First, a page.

Last year, Nestlé admitted that coffee beans from Brazilian plantations using slave labour may have ended up in their coffee, because they do not know the names of all the plantations that supply them- buying beans from middlemen and exporters in a muddled supply chain.
In these plantations, workers are often people trafficked to work for little or no pay, and forced to live on rubbish heaps and drink water alongside animals. In addition, it has been found that a Brazilian coffee worker earns about $2 (£1.42) to fill a 60-litre sack of coffee, with less than 2% of the retail price going to the worker. Coffee workers also often use toxic pesticides that have been banned in the EU,  with workers complaining of difficulty breathing, skin rashes and birth defects.17


Nestlé have been hit with several lawsuits accusing them of having abuse in their coca production chain.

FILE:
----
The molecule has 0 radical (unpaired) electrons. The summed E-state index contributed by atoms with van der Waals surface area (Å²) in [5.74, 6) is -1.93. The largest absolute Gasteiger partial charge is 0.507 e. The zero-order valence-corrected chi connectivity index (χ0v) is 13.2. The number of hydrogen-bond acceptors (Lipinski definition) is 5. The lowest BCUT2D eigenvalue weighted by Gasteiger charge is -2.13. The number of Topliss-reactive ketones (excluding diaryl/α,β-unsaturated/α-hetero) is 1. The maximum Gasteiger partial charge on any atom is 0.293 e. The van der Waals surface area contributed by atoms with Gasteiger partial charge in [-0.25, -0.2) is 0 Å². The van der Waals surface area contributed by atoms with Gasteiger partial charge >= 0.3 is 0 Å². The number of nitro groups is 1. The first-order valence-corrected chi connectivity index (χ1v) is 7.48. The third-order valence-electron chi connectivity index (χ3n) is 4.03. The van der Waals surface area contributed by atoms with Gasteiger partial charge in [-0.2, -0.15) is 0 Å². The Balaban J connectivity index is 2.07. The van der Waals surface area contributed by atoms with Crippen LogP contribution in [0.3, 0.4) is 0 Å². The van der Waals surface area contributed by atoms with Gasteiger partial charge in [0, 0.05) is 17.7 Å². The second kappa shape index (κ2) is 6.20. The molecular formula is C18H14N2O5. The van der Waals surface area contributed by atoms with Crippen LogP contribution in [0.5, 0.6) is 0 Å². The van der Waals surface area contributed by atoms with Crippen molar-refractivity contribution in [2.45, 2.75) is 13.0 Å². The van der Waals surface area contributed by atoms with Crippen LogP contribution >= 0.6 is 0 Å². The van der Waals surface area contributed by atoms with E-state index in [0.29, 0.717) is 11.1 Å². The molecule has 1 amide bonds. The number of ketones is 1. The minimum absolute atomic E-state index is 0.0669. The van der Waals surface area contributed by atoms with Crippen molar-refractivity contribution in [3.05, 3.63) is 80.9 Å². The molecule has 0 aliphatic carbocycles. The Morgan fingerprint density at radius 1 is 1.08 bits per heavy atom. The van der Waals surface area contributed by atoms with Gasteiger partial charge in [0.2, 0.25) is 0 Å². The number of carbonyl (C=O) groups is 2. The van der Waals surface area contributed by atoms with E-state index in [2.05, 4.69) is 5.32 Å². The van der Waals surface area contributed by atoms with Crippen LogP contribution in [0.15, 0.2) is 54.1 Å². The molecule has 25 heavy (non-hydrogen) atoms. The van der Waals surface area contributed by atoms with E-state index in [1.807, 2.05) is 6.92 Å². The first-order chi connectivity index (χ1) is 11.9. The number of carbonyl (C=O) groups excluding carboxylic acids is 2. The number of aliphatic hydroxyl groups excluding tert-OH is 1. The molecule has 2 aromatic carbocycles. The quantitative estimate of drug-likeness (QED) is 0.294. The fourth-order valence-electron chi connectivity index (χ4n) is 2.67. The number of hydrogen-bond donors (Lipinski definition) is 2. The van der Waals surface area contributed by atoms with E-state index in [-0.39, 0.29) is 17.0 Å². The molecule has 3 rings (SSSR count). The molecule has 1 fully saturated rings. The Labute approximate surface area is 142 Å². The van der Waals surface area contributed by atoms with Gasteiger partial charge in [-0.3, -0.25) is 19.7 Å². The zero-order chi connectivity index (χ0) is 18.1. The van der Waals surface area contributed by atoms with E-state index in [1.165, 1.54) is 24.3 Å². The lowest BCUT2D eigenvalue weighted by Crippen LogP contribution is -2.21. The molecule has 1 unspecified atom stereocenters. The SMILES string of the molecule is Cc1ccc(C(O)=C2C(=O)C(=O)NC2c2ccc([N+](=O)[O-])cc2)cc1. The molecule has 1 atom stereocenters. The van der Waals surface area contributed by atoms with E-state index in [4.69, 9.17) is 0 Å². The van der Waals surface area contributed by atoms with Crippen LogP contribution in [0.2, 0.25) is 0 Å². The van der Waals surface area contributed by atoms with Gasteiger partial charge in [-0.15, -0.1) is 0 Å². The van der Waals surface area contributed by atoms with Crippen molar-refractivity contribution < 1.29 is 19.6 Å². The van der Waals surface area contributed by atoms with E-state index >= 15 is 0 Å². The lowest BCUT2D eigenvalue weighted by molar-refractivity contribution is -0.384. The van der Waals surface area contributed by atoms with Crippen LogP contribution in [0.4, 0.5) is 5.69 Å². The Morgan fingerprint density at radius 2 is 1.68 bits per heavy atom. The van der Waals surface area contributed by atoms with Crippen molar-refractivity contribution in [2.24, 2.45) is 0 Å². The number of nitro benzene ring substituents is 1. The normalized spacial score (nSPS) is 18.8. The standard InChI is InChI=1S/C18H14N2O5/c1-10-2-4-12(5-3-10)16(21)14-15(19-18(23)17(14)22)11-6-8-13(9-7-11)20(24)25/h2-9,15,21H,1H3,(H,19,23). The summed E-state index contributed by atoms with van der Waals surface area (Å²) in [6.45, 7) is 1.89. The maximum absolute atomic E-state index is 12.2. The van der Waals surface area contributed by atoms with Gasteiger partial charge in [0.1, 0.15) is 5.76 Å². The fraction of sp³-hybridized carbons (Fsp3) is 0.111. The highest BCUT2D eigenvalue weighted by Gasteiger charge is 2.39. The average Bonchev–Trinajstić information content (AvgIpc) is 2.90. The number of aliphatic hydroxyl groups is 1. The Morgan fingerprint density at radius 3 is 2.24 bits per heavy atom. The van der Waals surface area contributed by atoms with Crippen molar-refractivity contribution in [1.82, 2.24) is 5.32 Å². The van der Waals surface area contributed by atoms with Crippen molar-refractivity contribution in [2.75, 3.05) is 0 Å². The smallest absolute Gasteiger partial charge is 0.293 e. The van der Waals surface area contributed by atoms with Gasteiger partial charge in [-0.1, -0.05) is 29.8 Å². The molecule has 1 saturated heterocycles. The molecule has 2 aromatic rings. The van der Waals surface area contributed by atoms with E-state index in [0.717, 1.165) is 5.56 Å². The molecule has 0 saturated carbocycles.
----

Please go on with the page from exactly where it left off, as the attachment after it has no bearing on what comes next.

For example in 2005, Nestle had a lawsuit filed against them, accusing them of being complicit in the use of child labour in the Ivory Coast. The plaintiffs, originally child slaves from Mali sold to plantations in the 1990s, say that Nestlé and other companies had aided and encouraged human rights violations, and were aware of the problem of child slavery in the region, yet continued to provide financial and technical assistance to local farmers to get the cheapest product. Nestle bid for the lawsuit to be thrown out, alongside two other companies, but recently the US top court rejected the bid. The plaintiffs explained how they worked 14-hour days under armed guard without pay six days week. Sleeping on the floors of locked rooms and given only food scraps, those caught trying to escape were severely beaten or forced to drink urine. Some had their feet cut open, with salt or pepper sprinkled on their wounds.18